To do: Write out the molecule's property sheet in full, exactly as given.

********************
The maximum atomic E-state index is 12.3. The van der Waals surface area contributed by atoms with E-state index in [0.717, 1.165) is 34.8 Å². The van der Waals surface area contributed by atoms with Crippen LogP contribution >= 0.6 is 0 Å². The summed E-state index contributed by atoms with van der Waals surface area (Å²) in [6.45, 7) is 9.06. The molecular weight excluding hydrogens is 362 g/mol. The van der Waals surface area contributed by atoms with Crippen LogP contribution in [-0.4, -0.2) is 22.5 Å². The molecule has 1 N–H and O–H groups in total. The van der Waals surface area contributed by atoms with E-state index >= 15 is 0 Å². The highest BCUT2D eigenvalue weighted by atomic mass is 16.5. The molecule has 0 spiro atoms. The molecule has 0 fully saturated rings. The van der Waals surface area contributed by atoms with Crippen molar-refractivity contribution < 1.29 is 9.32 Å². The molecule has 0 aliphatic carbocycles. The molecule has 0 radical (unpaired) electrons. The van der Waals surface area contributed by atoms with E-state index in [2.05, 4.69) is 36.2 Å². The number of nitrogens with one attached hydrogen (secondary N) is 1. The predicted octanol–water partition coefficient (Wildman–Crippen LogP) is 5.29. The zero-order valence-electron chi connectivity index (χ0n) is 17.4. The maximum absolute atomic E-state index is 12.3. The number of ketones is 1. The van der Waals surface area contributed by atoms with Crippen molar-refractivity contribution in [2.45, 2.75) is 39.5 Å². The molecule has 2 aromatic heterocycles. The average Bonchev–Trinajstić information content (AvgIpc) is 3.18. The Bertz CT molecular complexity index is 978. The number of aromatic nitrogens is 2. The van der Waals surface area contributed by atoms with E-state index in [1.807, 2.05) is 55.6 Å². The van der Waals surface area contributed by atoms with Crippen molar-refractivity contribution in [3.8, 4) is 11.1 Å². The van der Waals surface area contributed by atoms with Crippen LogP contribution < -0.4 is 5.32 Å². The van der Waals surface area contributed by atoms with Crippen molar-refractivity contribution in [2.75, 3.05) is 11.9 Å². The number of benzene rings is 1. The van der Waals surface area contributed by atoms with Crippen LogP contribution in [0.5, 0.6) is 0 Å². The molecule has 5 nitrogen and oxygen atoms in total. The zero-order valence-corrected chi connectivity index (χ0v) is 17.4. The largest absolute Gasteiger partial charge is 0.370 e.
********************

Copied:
The maximum atomic E-state index is 12.3. The van der Waals surface area contributed by atoms with E-state index in [0.717, 1.165) is 34.8 Å². The van der Waals surface area contributed by atoms with Crippen LogP contribution >= 0.6 is 0 Å². The summed E-state index contributed by atoms with van der Waals surface area (Å²) in [6.45, 7) is 9.06. The molecular weight excluding hydrogens is 362 g/mol. The van der Waals surface area contributed by atoms with Crippen LogP contribution in [-0.4, -0.2) is 22.5 Å². The molecule has 1 N–H and O–H groups in total. The van der Waals surface area contributed by atoms with E-state index >= 15 is 0 Å². The highest BCUT2D eigenvalue weighted by atomic mass is 16.5. The molecule has 0 spiro atoms. The molecule has 0 fully saturated rings. The van der Waals surface area contributed by atoms with Crippen molar-refractivity contribution < 1.29 is 9.32 Å². The molecule has 0 aliphatic carbocycles. The molecule has 0 radical (unpaired) electrons. The van der Waals surface area contributed by atoms with E-state index in [2.05, 4.69) is 36.2 Å². The number of nitrogens with one attached hydrogen (secondary N) is 1. The predicted octanol–water partition coefficient (Wildman–Crippen LogP) is 5.29. The zero-order valence-electron chi connectivity index (χ0n) is 17.4. The maximum absolute atomic E-state index is 12.3. The number of ketones is 1. The van der Waals surface area contributed by atoms with Crippen molar-refractivity contribution in [2.45, 2.75) is 39.5 Å². The molecule has 2 aromatic heterocycles. The average Bonchev–Trinajstić information content (AvgIpc) is 3.18. The Bertz CT molecular complexity index is 978. The number of aromatic nitrogens is 2. The van der Waals surface area contributed by atoms with E-state index in [1.807, 2.05) is 55.6 Å². The van der Waals surface area contributed by atoms with Crippen molar-refractivity contribution in [3.8, 4) is 11.1 Å². The van der Waals surface area contributed by atoms with Crippen LogP contribution < -0.4 is 5.32 Å². The van der Waals surface area contributed by atoms with Crippen molar-refractivity contribution in [2.75, 3.05) is 11.9 Å². The number of benzene rings is 1. The van der Waals surface area contributed by atoms with Crippen LogP contribution in [0.5, 0.6) is 0 Å². The molecule has 5 nitrogen and oxygen atoms in total. The zero-order valence-corrected chi connectivity index (χ0v) is 17.4. The largest absolute Gasteiger partial charge is 0.370 e.